A few hours later, I was hitting publish on my last blog post and had picked up a book to read. Then I heard Clare calling to me from outside my bungalow.
"Oh Jennifaaaah," she said. "You have a vistor."
Who could it be? My first thought was, perhaps a friend from home has read my blog posts and has come to join me! My second thought was, shit, it's Mr Bungalows.
I made my way to the common 'living' area in the front part of Mama Clare's. There was Mr Bungalows, chatting away with Clare's boyfriend. Or, better putting, chatting at Clare's boyfriend, who was half-listening while staring into his laptop.
Mr Bungalows hunkered himself down and peppered Clare with questions about her property and the tourist season and such, and Clare politely answered and gave advice. I sat there awkwardly trying to decide the best way to get rid of him.
"So you're staying at your aunt's tonight. What time is she expecting you back?" I asked, hoping he'd take the hint.
"I'm an adult! I can do whatever I want," Mr Bungalows informed me.
OK, so that didn't work. A couple hours had passed since his unexpected arrival. Clare had gone in the kitchen to make dinner. The boyfriend went upstairs with the laptop.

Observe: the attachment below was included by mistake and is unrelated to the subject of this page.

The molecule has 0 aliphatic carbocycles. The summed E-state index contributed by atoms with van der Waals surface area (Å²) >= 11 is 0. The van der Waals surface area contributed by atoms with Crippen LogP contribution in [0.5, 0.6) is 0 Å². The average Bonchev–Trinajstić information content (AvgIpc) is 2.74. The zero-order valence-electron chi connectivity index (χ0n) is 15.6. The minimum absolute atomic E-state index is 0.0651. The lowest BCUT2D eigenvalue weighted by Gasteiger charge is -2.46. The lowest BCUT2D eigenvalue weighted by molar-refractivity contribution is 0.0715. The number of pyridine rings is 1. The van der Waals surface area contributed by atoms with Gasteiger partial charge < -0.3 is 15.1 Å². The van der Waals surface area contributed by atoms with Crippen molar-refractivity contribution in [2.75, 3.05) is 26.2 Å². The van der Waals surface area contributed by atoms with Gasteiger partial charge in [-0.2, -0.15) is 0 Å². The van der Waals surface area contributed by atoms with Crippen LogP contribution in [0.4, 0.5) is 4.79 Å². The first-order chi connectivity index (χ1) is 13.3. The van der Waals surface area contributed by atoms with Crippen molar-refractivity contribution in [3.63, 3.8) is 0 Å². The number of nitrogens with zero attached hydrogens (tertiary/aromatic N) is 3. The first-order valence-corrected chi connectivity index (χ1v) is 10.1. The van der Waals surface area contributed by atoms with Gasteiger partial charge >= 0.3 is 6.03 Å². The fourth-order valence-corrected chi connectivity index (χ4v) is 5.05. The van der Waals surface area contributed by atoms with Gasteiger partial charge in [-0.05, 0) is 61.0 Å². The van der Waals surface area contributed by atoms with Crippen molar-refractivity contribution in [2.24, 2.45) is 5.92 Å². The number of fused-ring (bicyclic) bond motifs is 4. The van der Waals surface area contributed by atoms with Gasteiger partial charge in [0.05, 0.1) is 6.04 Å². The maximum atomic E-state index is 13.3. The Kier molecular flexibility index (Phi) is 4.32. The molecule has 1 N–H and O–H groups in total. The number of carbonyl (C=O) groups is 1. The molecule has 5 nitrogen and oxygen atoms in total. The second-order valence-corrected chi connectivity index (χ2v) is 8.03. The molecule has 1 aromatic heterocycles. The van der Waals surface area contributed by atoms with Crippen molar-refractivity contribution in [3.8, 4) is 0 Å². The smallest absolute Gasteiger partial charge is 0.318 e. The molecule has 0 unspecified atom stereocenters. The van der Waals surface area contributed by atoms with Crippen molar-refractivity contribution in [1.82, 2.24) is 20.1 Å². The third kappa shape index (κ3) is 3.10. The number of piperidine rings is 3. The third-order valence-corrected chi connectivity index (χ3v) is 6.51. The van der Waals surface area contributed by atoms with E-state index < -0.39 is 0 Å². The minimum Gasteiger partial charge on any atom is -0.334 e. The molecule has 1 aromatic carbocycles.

"Look, it's really nice that you came," I said. "But I was reading when you came and I'd like to go read."
"You go read."
"Well, I mean, it's not polite to Clare to leave you here and expect her to entertain you."
"No, no, I came to see Clare. You go read. You go read."
"What I'm trying to say is, I think you should leave."
"No, I will talk to Clare. You go read. You go read."
He said it so many times, I got exasperated and left. Finally, after everyone had finished eating, I tiptoed outside and peered towards the common room.
"He's gone," said Clare. "You can come out now."
I gratefully sat down and more gratefully, enjoyed some dinner (I was hungry, and it was late).
"He liiiikes you," said Clare's boyfriend. "He wants to marry you and take you back to the island."
"Well, it's not happening," I said. "I have no interest in living on a small remote island off the coast of Cambodia running a bunch of bungalows."